When photos became art: London show honors Victorian pioneers

Prince William’s wife Kate, the Duchess of Cambridge, selected and commented on some photos in the new exhibition following royal tradition. (AFP)
Updated 01 March 2018
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When photos became art: London show honors Victorian pioneers

LONDON: From Alice teetering on the edge of Wonderland to Charles Darwin mumbling into his beard, London’s National Portrait Gallery is exhibiting a rare selection of works by four pioneering Victorian photographers.
Lewis Carroll was not only a mathematician and children’s author but also a ground-breaking photographer.
The “Victorian Giants” show displays some of the photographs he took of young Alice Liddell, the muse behind his fantastical novel “Alice’s Adventures in Wonderland,” along with her brothers and sister.
Carroll was friends with three other Victorian “giants,” who inspired each other to push the boundaries of the latest art form to produce sublime portraits.
Mysterious Swede Oscar Rejlander acted as mentor to the group, which also included high-society ladies Julia Cameron and Clementina Hawarden.
The exhibition brings together the four artists for the first time, with some photographs never seen before by the public.
Curator Phillip Prodger said the photographs’ distinctive style represented “the birth of the art of photography.”
The photographs explore a broad range of subjects.
Children — symbols of purity and innocence at the time — and celebrated beauties such as Julia Jackson, mother of writer Virginia Woolf, mingle with noted men of the age, including father of evolution Charles Darwin.
Darwin even brought the developing art to bear on science, commissioning Rejlander to produce a series of self-portraits for a book he was preparing on the emotions of humans and animals.
“When people think of Victorian photography, they sometimes think of stiff, fusty portraits of women in crinoline dresses, and men in bowler hats,” said Prodger, head of the museum’s photography department.
“But ‘Victorian Giants’ is anything but.”
The quartet “forever changed thinking about photography and its expressive power,” he added.
The great photographers of the Victorian era were the first to explore the psychological depth of their subjects, Prodger explained.
“Here visitors can see the birth of psychological expressiveness.”
Photography was an art-form highly prized by Queen Victoria and her husband Albert.
The royal tradition continues, with Prince William’s wife Kate, the Duchess of Cambridge, selecting and commenting on some photos in the new exhibition.
She visited the exhibition on Wednesday, the day before it opened to the public. It will run until May 20.


Winners of prestigious photography award announced at Riyadh forum

Colors of Arabia held an event to honor artists in Riyadh. (Photo/Supplied)
Updated 14 December 2018
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Winners of prestigious photography award announced at Riyadh forum

  • Colors of Arabia forum held under the patronage of SCTH President Prince Sultan bin Salman

RIYADH; The Saudi Commission for Tourism and National Heritage (SCTH) has announced the winners of the Prince Sultan Bin Salman Photography Award in four categories.
Winners of the prestigious award, which was launched to recognize budding talent and efforts to highlight the Kingdom’s heritage, received SR300,000 each and shields at a ceremony held at the Colors of Arabia forum under the patronage of Prince Sultan bin Salman, SCTH president.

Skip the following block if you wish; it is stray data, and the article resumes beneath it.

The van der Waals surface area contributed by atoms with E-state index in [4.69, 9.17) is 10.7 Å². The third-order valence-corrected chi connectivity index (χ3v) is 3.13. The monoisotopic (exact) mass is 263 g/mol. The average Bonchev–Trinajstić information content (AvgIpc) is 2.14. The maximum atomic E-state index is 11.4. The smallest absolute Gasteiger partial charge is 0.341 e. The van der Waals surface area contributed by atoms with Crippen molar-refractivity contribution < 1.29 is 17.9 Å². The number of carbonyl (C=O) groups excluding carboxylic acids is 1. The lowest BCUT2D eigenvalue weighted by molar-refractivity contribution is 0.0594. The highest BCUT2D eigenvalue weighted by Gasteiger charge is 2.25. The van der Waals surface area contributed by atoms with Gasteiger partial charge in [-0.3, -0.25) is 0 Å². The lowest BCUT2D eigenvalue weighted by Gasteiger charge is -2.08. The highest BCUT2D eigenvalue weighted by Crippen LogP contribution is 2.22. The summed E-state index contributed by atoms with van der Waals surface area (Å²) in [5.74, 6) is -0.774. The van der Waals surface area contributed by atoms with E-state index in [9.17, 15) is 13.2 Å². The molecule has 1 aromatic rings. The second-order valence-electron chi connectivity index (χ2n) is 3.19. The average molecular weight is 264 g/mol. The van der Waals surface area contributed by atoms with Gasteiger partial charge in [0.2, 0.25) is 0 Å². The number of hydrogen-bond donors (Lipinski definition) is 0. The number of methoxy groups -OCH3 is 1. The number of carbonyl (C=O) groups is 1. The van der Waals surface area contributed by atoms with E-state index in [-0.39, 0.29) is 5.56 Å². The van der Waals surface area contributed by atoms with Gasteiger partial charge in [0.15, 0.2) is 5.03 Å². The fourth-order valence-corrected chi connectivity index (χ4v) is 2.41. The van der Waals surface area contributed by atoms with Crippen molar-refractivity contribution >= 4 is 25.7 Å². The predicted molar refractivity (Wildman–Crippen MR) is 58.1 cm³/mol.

The forum, which is being held at Riyadh’s International Convention and Exhibition Center, spans 15,000 square meters and is expected to have attracted 30,000 visitors by the time it ends on Sunday.
The award for the “pioneers” category, which recognizes the work of Saudis who have successfully contributed to the development of local artists, was won by a photographer in Hafr Al-Batin who began capturing day-to-day life in the Eastern Province city at only 12 years of age. The work of Jarallah Al-Hamad is now used in government brochures.
The award in the “literature and publications” category, which was open to contenders of any nationality both within and outside the Kingdom, recognizes photographers who have captured shots for publications and the film industry. Amin Al-Qusayran, a photographer and graphic designer from Madinah who began pursuing his passion 15 years ago, had previously won two awards in recognition of his work. Al-Qusayran is also author of a pictorial book shedding light on the Prophet’s Mosque in Madinah.
The “civilized heritage” category, meanwhile, was open to photographers from around the globe seeking to preserve world heritage through the power of image.
The award for this category was jointly won by two photographers of Arab descent. Mohamed Bouhsen, from Bahrain, had left university to document national heritage in his country and the Arabian Peninsula at large. He won the award alongside Jalal Al-Masri, an Egyptian photographer who has taken part in 133 local, Arab and international exhibitions.
The STCH also announced the winners of the photo and short film awards in seven categories.
Mazen Flamban, who won the award in the “cultural heritage” category, expressed his surprise and joy at having had his work recognized.
“My ambition is to revive Hijazi heritage through my lens,” Flamban told Arab News. “This was the first year I joined the competition. My photo depicts an old woman who lives alone as she reminisces over old photos.”